The overall mix of vehicles that the Army plans to acquire reflect a well-considered strategy that will do much to enhance its operational capabilities - in particular it will achieve a core Army 2025 requirement: to make the Army expeditionary by design.

 

     When the Equipment plan was reconfigured after the 2010 SDSR, it was anticipated that, even without development glitches, the desired range of vehicles the Army planned to procure would not be fully deliverable before 2022-2023. While this date may no longer be achievable, 2025 is a realistic target.

 

     Despite overall improvements to procurement processes, there are still areas of concern:

-     DE&S may not have sufficient resources to run so many vehicles programmes simultaneously

-     The practise of serving Army officers gaining acquisition experience over two-year appointments is necessary to build acquisition skills within the organisation, but constantly rotating positions of responsibility within key programmes can compromise delivery

-     DE&S may not be as good at drafting contracts as its suppliers - there is a need for enforceable penalty clauses and greater latitude to rescind contracts for non-performance

-     Changing vehicle specifications after a contract has been agreed has been a key factor that  has delayed delivery and incurred extra costs

-     Army HQ continues to under-estimate the cost to develop and bring a new vehicle into service - sometimes deliberately, to ensure a programme is approved

-     Army HQ needs to become better at buying vehicles off-the-shelf without customising them

-     Delayed or piecemeal allocation of the budget by HMT can make the above problems worse, especially when it causes projects to be stopped and re-started.

 

     Future vehicle procurement should focus on international collaborations because development risk and costs are shared; a larger number of vehicles in service with different nations reduces acquisition and support costs; and widespread use ensures interoperability. If MBTs remain an important land warfare capability, then the UK should join the Franco-German Main Ground Combat System (MGCS) programme with immediate effect. Above all, we can no longer afford to develop highly sophisticated vehicles alone.

 

     While most of the Army’s current vehicle programmes should be deliverable by 2025, concerns that the overall equipment plan is unaffordable are valid, because there is insufficient budget to fund other priorities. In particular, there is a pressing need for new artillery systems; unmanned ground vehicles; cyber, EW and hybrid warfare capabilities. 

 

     The Integrated Review seeks to align Defence commitments with foreign policy; in doing so, the challenge is to balance affordability with credibility. Armoured vehicle acquisition should be threat-based with programmes based on reduced number of platform types.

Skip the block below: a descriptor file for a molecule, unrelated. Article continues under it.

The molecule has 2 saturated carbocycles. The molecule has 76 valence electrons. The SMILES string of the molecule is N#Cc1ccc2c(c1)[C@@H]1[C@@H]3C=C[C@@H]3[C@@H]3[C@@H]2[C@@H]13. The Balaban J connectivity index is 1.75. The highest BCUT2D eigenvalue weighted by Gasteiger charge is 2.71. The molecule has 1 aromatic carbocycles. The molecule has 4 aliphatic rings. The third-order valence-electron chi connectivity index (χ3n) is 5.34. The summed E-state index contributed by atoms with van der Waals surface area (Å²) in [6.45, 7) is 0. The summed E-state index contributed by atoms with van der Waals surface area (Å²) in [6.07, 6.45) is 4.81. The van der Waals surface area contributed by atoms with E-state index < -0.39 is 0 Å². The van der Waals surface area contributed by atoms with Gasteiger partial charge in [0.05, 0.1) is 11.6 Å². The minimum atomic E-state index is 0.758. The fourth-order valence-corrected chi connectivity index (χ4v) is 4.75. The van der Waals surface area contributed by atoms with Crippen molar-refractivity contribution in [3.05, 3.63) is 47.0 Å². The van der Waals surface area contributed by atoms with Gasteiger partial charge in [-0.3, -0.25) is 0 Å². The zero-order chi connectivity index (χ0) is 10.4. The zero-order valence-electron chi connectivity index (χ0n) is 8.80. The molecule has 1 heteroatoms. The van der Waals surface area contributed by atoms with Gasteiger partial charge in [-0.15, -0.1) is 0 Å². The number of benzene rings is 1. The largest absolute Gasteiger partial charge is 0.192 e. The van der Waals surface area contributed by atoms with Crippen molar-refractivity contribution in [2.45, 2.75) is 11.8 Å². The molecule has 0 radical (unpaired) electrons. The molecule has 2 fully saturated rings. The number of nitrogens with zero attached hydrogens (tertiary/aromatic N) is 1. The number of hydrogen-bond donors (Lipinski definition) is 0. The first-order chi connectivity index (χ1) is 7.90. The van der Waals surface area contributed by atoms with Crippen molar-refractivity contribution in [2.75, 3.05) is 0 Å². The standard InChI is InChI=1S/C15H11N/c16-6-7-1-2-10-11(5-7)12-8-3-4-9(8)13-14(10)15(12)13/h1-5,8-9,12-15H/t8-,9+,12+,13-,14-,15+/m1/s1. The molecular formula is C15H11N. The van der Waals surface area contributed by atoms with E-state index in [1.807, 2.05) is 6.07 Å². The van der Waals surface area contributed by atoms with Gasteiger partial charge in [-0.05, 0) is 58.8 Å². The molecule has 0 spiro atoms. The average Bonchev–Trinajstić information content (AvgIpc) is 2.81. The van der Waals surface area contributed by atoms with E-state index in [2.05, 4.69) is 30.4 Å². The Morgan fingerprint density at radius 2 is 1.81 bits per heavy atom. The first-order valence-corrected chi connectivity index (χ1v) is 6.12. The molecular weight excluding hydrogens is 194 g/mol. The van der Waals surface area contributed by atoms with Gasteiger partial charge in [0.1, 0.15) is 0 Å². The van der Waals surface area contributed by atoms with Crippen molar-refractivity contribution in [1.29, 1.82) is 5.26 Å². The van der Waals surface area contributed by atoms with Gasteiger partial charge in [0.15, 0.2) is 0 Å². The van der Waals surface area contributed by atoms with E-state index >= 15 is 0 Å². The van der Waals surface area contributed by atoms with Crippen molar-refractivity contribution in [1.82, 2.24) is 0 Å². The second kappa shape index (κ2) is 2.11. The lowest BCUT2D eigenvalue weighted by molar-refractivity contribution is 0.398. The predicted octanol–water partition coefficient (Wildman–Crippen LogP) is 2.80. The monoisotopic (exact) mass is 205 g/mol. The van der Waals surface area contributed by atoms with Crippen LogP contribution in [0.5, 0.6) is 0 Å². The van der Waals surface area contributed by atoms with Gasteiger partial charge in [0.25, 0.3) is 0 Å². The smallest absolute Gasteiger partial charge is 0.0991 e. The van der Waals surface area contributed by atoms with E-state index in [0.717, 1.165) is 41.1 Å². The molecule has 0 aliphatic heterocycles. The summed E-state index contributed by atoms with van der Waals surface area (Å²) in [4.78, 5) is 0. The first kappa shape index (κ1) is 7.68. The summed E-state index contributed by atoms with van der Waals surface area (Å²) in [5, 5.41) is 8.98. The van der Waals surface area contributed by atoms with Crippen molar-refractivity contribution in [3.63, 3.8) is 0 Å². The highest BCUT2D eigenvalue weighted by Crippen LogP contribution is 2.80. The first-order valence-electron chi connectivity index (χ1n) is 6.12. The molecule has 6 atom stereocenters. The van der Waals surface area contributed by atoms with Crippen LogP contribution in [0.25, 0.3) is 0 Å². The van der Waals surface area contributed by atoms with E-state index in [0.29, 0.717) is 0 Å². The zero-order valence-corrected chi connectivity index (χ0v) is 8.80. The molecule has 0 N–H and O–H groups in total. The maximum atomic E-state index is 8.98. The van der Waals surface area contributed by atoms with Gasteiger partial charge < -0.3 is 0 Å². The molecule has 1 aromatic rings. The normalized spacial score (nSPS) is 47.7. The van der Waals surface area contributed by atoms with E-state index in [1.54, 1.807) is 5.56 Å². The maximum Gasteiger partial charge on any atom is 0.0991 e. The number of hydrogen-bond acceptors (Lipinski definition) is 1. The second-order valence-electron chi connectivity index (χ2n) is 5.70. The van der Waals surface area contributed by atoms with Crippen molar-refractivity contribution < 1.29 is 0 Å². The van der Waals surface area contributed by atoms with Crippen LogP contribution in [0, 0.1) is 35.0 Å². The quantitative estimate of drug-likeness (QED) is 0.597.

A land vehicles industrial strategy would do much to support UK industry, to attract overseas investment and to manage the expectations of the MoD customer and suppliers who support it. Above all, it is needed to ensure the UK once again becomes a centre of excellence for armoured vehicle manufacturing and to avoid the boom and bust cycle of “pop-up” industries that disappear as soon as programme is delivered.

 

     On balance, the Army’s four vehicle acquisition entities: Army HQ, DE&S, MoD Main Building and HM Treasury, have learned from past failures, although there is still room for improvement. The way in which individual services control their budgets may need fine-tuning, possibly by ensuring that there is increased accountability. 

             

 

 

 

 

Nicholas Drummond

4 September 2020

                           

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[1] The National Audit Office, The cost-effective delivery of an armoured vehicle capabilityreport by Comptroller & Auditor General, May 2011.https://www.nao.org.uk/report/the-cost-effective-delivery-of-an-armoured-vehicle-capability/

[2] We must sacrifice tanks and sell more arms to fund hitech warfare, warns defence secretary.The Sunday Times, article by Tim Ripley & Tim Shipman, 6 September 2020. https://www.thetimes.co.uk/article/we-must-sacrifice-tanks-and-sell-more-arms-to-fund-hi-tech-warfare-warns-defence-secretary-76wb7kwx8

[3] The Sunday Times, 6 September 2020, re-published on the Governments website. https://www.gov.uk/government/speeches/from-arab-headdresses-to-the-aerospace-industry-the-thread-of-history-links-us-to-the-middle-east

[4] Tell-Tale MRAPS, Dr. Christopher Lamb, Institute For National Strategic Studies.

https://inss.ndu.edu/news/Article/1428853/tell-tale-mraps/

[5] 1998 Strategic Defence Review White Paper, House of Commons Library.
https://commonslibrary.parliament.uk/research-briefings/rp98-91/

[6] See From Transformation to Combat: The First Stryker Brigade at War.By Mark A. Reardon, Jeffery A. Charlston. US Army publication, 2007. https://history.army.mil/html/books/070/70-106-1/index.html

[7] Infrastructure and Projects Authority, Annual Report on major projects 2018-2019

https://www.gov.uk/government/publications/infrastructure-and-projects-authority-annual-report-2019